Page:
Comparison Of Carbohydrate Sources For The Early-Weaned Pig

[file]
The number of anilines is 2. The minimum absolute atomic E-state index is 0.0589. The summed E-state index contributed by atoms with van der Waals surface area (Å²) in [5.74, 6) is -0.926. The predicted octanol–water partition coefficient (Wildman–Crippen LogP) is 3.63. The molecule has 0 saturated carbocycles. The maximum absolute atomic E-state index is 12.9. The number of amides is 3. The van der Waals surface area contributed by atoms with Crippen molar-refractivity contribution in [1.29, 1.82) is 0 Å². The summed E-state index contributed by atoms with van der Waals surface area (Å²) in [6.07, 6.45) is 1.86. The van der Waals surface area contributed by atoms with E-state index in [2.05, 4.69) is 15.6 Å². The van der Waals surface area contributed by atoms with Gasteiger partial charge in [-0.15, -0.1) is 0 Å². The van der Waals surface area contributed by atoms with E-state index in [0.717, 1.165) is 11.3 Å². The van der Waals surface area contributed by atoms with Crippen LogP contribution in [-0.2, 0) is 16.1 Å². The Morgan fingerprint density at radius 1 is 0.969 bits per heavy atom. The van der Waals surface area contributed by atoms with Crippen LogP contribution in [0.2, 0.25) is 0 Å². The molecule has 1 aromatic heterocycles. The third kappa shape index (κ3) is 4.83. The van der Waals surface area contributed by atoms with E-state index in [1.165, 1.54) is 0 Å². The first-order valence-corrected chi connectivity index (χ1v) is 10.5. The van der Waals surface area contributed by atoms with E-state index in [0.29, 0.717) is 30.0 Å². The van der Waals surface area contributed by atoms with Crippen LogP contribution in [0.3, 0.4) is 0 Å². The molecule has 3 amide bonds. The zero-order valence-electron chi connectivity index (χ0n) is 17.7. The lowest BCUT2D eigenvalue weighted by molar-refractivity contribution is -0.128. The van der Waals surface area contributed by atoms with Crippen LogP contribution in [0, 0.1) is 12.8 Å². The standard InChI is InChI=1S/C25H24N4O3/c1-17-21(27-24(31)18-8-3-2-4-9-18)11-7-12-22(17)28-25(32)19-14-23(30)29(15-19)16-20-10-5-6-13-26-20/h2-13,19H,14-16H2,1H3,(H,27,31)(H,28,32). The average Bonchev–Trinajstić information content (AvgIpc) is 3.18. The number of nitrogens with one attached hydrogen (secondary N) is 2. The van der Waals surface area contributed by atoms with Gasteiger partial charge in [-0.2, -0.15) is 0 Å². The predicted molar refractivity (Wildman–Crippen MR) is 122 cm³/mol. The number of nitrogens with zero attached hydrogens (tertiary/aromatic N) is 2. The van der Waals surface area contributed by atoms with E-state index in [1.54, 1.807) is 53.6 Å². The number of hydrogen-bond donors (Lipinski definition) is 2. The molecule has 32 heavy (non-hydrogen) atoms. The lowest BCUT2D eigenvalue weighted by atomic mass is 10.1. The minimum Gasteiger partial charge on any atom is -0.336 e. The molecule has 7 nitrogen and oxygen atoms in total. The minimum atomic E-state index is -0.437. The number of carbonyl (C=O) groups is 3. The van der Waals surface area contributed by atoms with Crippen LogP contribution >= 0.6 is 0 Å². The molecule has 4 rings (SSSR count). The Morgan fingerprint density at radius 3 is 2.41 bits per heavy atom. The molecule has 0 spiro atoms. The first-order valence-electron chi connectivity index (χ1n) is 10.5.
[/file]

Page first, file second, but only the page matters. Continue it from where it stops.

Kansas State University Swine Research. A total of 180 weanling pigs (initially 11.7 lb and 21 d of age) was used in a 35 d growth assay to compare various carbohydrate sources from d 0 to 14 postweaning in phase I. Pigs were allotted by weight and ancestry to one of five experimental diets with six pigs per pen and six replications per treatment. Pigs were fed one of five experimental diets from d 0 to 14 postweaning. The experimental carbohydrate sources compared were corn, oat flour, two modified potato starches, and lactose. All pigs were then fed a common phase II diet from d 14 to 35 postweaning. For the phase I period, pigs consuming the modified potato starch 1 diet had higher average daily gain (ADG) and average daily feed intake (ADFI) than pigs consuming the corn or oat flour diets. Pigs consuming the modified potato starch 1 diet had numerically higher ADG and ADFI than pigs fed the other four diets. The performance of pigs consuming the modified potato starch 1 diets warrants further investigation. Currently, the hygroscopic nature of modified potato starches prohibits regular application in starter pig diets, because it causes problems in feed manufacturing and ingredient handling. Pigs consuming the lactose diets had higher ADG than the pigs consuming the corn diet. During the phase II (d 14 to 35 postweaning) and cumulative (d 0 to 35 postweaning) periods, no differences occurred in growth performance. Thus, economics indicate no additional inclusion of lactose in the phase I diet above 18% (25% dried edible grade whey). No differences occurred in performance for any phase of the experiment between the pigs consuming the corn or oat flour diets. In conclusion, oat flour does not appear to be a better carbohydrate source than corn in the phase I nursery diet.